This website uses cookies

This website uses cookies to ensure you get the best experience. By using our website, you agree to our Privacy Policy

Sophie Cameron

Features and Opinion Editor, Solicitors Journal

Competition and Markets Authority strengthens enforcement against cartels

Competition and Markets Authority strengthens enforcement against cartels


The measures include an increase in the reward given to whistleblowers

The Competition and Markets Authority (CMA) announced measures to strengthen enforcement against cartels on 6 June, which includes increasing the reward to £250,000 granted to whistleblowers for reporting unlawful cartel activity to the regulator.

The CMA’s announcement highlights its ‘Cheating or Competing’ campaign page, which provides detailed information on the different types of illegal cartel activity, such as price fixing, bid rigging, market sharing, wage fixing and no poaching, as well as case studies that provide advice and guidance in relation to specific cases that the CMA has dealt with recently involving the construction industry.

The CMA has the ability to fine businesses that are found to have been involved in illegal cartels up to 10 percent of their annual turnover, individuals found to have been directly involved in such activities can face up to five years in prison, and company directors can be disqualified from holding director positions for up to 15 years. The CMA’s press release confirms that it is currently investigating cases of suspected cartel activities.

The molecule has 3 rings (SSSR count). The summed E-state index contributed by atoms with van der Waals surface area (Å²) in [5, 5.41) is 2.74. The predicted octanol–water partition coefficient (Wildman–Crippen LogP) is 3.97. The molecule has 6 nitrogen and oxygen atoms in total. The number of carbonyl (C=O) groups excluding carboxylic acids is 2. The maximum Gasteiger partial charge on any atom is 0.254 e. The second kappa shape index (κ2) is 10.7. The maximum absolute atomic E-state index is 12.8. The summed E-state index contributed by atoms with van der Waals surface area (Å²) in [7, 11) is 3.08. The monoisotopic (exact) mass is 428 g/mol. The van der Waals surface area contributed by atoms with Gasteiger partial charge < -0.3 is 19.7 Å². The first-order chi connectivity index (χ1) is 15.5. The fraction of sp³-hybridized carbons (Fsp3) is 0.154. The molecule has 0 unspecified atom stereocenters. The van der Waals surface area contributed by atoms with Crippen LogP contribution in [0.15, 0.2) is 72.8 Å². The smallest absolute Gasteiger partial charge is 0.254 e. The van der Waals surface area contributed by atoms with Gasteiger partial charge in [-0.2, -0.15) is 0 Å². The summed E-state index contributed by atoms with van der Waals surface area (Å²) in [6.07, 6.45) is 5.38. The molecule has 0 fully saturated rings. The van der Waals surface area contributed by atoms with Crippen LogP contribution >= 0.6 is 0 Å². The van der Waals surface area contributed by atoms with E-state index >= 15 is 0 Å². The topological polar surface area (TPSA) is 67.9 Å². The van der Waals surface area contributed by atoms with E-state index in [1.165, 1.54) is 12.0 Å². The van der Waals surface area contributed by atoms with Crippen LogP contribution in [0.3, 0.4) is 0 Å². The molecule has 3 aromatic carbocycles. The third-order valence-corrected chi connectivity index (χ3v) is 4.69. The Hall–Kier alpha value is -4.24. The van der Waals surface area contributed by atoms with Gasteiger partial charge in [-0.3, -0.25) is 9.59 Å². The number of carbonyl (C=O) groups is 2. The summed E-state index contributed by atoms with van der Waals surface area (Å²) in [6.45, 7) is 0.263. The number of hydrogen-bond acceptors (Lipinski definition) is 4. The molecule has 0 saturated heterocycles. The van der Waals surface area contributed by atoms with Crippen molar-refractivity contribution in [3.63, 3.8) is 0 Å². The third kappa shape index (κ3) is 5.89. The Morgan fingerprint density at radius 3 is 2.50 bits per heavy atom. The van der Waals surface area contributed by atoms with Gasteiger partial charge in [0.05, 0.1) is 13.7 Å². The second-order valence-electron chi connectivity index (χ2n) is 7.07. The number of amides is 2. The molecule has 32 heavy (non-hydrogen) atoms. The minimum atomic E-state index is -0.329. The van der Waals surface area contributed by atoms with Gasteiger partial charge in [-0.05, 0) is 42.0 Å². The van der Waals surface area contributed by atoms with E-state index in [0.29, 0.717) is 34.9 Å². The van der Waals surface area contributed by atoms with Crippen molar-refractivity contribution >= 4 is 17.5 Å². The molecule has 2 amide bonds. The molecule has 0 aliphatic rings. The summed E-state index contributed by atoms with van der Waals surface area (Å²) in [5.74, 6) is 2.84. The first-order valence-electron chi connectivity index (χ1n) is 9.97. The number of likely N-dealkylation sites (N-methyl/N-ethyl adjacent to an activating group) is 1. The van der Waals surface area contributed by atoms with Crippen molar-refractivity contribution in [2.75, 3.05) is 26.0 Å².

The CMA states that it will pay a reward to a whistleblower concerning cartel activity if the information concerned is significant in nature and leads to enforcement action by the CMA against those involved. The reward for providing such information is separate to the CMA’s leniency programme, which allows a company or individual that confesses to its involvement in a cartel to gain complete civil and criminal immunity from sanctions provided certain conditions are met.

Commenting on the announcement, Michael Grenfell, Executive Director of Enforcement at the CMA, said: “Cartels can cause serious damage to their customers, whether businesses or individual people, weakening price competitiveness – a particular concern at a time of cost-of-living pressures. The CMA’s job is to stamp out illegal cartels, but because cartels are generally conducted in secret, we need to encourage people to come forward and provide us with the information we need to crack down on cartels and protect people and businesses from the harm they cause. For these reasons, we are today increasing the maximum financial reward for informants and whistle-blowers who provide us with valuable information about cartels so that we can take action.”